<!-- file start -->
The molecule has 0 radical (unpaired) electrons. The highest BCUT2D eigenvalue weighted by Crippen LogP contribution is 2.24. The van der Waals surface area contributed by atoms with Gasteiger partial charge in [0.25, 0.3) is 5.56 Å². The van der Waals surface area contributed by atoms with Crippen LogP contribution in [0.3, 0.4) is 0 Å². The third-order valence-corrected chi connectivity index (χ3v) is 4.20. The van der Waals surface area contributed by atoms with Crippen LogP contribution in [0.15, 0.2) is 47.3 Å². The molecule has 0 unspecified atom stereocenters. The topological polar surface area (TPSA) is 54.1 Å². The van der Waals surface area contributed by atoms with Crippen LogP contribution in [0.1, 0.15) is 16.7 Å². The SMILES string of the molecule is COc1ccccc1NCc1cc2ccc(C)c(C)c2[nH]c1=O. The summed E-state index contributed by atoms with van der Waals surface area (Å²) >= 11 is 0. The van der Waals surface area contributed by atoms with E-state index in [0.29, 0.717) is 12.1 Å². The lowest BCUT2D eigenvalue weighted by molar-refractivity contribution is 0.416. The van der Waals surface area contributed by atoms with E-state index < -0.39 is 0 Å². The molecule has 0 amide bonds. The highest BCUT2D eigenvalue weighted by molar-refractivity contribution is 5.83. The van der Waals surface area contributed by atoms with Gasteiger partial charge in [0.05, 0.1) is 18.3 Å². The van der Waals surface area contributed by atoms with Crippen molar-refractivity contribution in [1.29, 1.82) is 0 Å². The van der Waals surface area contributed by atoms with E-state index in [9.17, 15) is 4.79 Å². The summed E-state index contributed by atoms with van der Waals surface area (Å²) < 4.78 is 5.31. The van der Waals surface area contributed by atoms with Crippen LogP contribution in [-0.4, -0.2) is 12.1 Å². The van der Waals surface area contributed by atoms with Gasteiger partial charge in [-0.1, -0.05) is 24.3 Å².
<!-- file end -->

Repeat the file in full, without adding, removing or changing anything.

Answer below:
The molecule has 0 radical (unpaired) electrons. The highest BCUT2D eigenvalue weighted by Crippen LogP contribution is 2.24. The van der Waals surface area contributed by atoms with Gasteiger partial charge in [0.25, 0.3) is 5.56 Å². The van der Waals surface area contributed by atoms with Crippen LogP contribution in [0.3, 0.4) is 0 Å². The third-order valence-corrected chi connectivity index (χ3v) is 4.20. The van der Waals surface area contributed by atoms with Crippen LogP contribution in [0.15, 0.2) is 47.3 Å². The molecule has 0 unspecified atom stereocenters. The topological polar surface area (TPSA) is 54.1 Å². The van der Waals surface area contributed by atoms with Crippen LogP contribution in [0.1, 0.15) is 16.7 Å². The SMILES string of the molecule is COc1ccccc1NCc1cc2ccc(C)c(C)c2[nH]c1=O. The summed E-state index contributed by atoms with van der Waals surface area (Å²) >= 11 is 0. The van der Waals surface area contributed by atoms with E-state index in [0.29, 0.717) is 12.1 Å². The lowest BCUT2D eigenvalue weighted by molar-refractivity contribution is 0.416. The van der Waals surface area contributed by atoms with E-state index < -0.39 is 0 Å². The molecule has 0 amide bonds. The highest BCUT2D eigenvalue weighted by molar-refractivity contribution is 5.83. The van der Waals surface area contributed by atoms with Gasteiger partial charge in [0.05, 0.1) is 18.3 Å². The van der Waals surface area contributed by atoms with Crippen molar-refractivity contribution in [1.29, 1.82) is 0 Å². The van der Waals surface area contributed by atoms with E-state index in [9.17, 15) is 4.79 Å². The summed E-state index contributed by atoms with van der Waals surface area (Å²) < 4.78 is 5.31. The van der Waals surface area contributed by atoms with Crippen LogP contribution in [-0.4, -0.2) is 12.1 Å². The van der Waals surface area contributed by atoms with Gasteiger partial charge in [-0.1, -0.05) is 24.3 Å².